Regulation of growth: understanding the myostatin functioning in two important aquaculture species, barramundi (Lates calcarifer) and black tiger shrimp (Penaeus monodon)

De Santis, Christian (2011) Regulation of growth: understanding the myostatin functioning in two important aquaculture species, barramundi (Lates calcarifer) and black tiger shrimp (Penaeus monodon). PhD thesis, James Cook University.

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Growth has traditionally been the most important trait amongst the many targeted to boost the productivity and profitability of aquaculture farms. Several genetic approaches have been investigated and employed in recent years to enhance the growth rate of aquatic species. Of these, the use of a single gene approach has recently gained popularity amongst aquaculture scientists looking at the improvement of productivity. The adoption of a single gene approach has spiked the characterization and study of a number of candidate genes of major effect on growth and one such gene is that of myostatin (Mstn). MSTN is a protein that inhibits muscle growth and that in beef cattle is responsible for inducing "double muscling", a phenotype with increased muscle mass. A number of studies have shown that genes similar to that of the cattle Mstn are present in the whole animal kingdom and in many species have a significant association with growth functions. Because of its central role in the regulation of growth, Mstn is therefore a very interesting candidate gene for the improvement of aquaculture productivity.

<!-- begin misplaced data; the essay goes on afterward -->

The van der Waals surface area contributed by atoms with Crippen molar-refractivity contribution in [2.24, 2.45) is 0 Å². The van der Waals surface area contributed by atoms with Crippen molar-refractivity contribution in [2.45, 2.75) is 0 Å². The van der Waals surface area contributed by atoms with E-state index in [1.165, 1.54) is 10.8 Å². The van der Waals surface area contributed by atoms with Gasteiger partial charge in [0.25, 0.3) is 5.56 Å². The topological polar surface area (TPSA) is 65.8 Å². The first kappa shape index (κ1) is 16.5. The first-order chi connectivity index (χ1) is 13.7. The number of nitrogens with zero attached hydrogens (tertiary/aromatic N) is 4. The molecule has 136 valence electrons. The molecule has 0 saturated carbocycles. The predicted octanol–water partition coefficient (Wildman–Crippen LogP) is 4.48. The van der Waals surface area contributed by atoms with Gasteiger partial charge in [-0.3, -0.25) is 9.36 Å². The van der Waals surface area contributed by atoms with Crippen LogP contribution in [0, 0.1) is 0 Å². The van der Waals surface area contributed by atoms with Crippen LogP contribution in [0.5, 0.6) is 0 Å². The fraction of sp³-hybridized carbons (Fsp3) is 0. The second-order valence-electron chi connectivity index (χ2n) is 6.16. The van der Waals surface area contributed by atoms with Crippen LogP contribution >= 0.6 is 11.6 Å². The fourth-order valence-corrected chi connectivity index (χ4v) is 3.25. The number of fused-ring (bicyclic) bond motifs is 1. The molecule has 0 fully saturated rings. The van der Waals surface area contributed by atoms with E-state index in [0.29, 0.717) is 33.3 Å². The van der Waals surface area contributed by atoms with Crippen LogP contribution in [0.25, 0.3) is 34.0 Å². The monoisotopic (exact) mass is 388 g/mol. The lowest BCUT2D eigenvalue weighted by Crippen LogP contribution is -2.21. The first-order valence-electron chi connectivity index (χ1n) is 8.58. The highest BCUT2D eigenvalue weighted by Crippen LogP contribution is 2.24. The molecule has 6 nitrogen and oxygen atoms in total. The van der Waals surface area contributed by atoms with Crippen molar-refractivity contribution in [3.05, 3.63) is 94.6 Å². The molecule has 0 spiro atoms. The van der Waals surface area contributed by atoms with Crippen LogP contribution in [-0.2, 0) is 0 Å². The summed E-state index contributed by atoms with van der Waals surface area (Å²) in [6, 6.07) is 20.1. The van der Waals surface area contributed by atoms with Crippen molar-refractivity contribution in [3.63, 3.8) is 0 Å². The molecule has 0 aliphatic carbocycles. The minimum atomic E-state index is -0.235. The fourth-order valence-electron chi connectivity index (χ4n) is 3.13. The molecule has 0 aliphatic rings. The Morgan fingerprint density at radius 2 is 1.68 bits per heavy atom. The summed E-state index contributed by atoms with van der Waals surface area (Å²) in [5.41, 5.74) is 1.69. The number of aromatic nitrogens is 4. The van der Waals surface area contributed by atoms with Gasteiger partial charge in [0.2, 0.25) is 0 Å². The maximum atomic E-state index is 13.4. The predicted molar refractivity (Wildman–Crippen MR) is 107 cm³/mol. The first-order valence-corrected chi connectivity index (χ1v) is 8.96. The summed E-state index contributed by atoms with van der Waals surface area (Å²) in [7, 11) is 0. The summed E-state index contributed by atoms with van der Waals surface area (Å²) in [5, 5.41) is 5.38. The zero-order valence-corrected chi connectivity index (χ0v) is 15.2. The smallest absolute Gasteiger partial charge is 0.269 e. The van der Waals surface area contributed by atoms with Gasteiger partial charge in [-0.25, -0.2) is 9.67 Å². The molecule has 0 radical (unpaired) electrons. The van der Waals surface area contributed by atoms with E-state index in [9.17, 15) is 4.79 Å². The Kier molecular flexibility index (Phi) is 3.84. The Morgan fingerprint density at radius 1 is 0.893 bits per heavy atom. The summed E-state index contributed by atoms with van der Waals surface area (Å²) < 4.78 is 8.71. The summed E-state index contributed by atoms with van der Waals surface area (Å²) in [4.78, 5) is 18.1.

Detailed evolutionary analyses have revealed that Mstn comprises with its closest relative growth and differentiation factor-11 (Gdf-11) a small gene family that evolved from multiple events of gene or genome duplication. The structure of the Mstn/Gdf11 family resembles the "one-to-four" model seen for many genes isolated from species encompassing the diversity of the animal kingdom. In the one-to-four gene model invertebrates possess a single gene homologue (i.e. Mstn/Gdf11), higher vertebrates like mammals possess two paralog genes (i.e. Mstn and Gdf11) and at least four paralogs are present in teleost fish (i.e. Mstn-1 and Mstn-2). Gene duplication events may have engendered the origin of new functions compared to those initially exerted by the Mstn/Gdf11 ancestor. While some of these new physiological roles arisen following duplication are well studied and understood in mammalian model species, the history of functional evolution of the Mstn/Gdf11 family in species of high relevance for aquaculture production is still largely unclear. This thesis addresses key issues important for providing significant advances in the understanding of Mstn-like genes in aquaculture species using barramundi (Lates calcarifer) and the black tiger prawn (Penaeus monodon) as model species.